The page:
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2.7: Maligned high-tech little DOHC Mopar V6

First: the Mopar 2.7 V6 lineage

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When Chrysler bought American Motors in 1987, they gained AMC’s head of engineering, Francois Castaing—and quickly put him in charge of the bigger company’s engineering. Castaing insisted on new engines—a four-cylinder, a V6, and two new V8 families, the second of which was the “Hemi.” Without Castaing, it’s unlikely Chrysler would have made the sophisticated 3.5.

3.5 liter V6 engine (Mopar-Chrysler)

Spark plugs were in the center of the combustion chamber, semi-Hemi style. The distributor was banished in favor of coil packs. The new engine was quite powerful for 1993, with 214 horsepower and 221 pound-feet of torque; it was also reliable, but it required 89 octane “midgrade” fuel. It had an iron block and single-cam-per-head design despite its 24 valves. Before long, Chrysler was working on a smaller, more optimized engine—the 3.2. This 3.2 liter SOHC V6 was based loosely on the 3.5 V6, but it:

3.2 liter V6

A smaller version of the 3.2, developed alongside it, was launched at the same time, replacing the old, pushrod-based 3.3 liter V6 engines in Chrysler and Dodge cars—but not in their minivans.

Meet the 2.7

Released in 1998 along with the 3.2, the new 2.7 was small for an American V6; it remains the smallest V6 made by Chrysler or FCA US. Francois Castaing meant it to be both a statement—that Chrysler could engineer a powerful small engine that matched the best in the world—and to produce superior fuel economy with lower weight. It was also the only V6 produced by Chrysler until the Pentastar series which had dual cams in each cylinder bank.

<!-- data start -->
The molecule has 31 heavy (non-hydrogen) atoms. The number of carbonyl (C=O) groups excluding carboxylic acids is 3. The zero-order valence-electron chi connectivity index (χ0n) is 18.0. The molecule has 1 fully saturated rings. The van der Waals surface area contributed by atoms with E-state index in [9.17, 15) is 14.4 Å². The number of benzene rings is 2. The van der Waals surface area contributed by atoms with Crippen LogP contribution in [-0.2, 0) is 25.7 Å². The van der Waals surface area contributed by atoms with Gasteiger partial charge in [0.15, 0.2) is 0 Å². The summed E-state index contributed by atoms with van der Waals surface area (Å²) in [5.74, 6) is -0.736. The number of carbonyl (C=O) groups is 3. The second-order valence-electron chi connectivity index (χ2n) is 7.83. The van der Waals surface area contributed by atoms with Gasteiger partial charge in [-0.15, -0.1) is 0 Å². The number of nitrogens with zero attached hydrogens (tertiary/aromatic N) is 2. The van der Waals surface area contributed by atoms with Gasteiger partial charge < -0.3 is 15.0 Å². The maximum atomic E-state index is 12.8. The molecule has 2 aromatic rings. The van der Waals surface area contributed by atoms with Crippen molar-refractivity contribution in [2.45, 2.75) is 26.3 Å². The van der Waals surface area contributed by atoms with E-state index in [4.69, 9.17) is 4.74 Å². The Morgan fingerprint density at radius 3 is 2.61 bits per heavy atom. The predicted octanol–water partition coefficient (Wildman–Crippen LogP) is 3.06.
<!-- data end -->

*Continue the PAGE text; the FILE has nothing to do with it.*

notes for 2.7 V6

The 2.7 had its own block with smaller cylinder spacing (104 mm) and deck height (210 mm) than the 3.2 or 3.5; for that reason, while its basic design came from the 3.2 V6 (which in turn was derived from the 3.5), longtime engine creator Willem Weertman considered it to be a brand new family of its own. The block was cast aluminum with iron bore liners cast in place; the liners were a cheap way to provide excellent wear resistance, and worked extremey well (alternatives such as hardening the aluminum were far more costly and did not provide any advantages other than possibly a slight weight difference).

The combustion chamber, like those of the 3.5 and 3.2, used a “Hemi-style” pent-roof design with center spark plugs. Exhaust valves were 32° from the intake valves, and measured 33.8mm (the intake valves were 27.8mm). Stamped steel rocker arms, with roller followers, were similar to those of the “Neon” dual-cam four-cylinder.

valvegear and cams for Mopar engine

The 2.7 had a version of the 3.2’s new multiple-length intake system; but it was a true dual-cam design, with twin cams in each head, unlike the 3.2 or the 3.5. The intake and exhaust valves were driven by separate camshafts, made of steel tubing (hollow) to cut weight; most past cams had been solid and quite heavy. Lobes were hardened steel. Roller chains with tensioners connected the intake cams to their exhaust cams.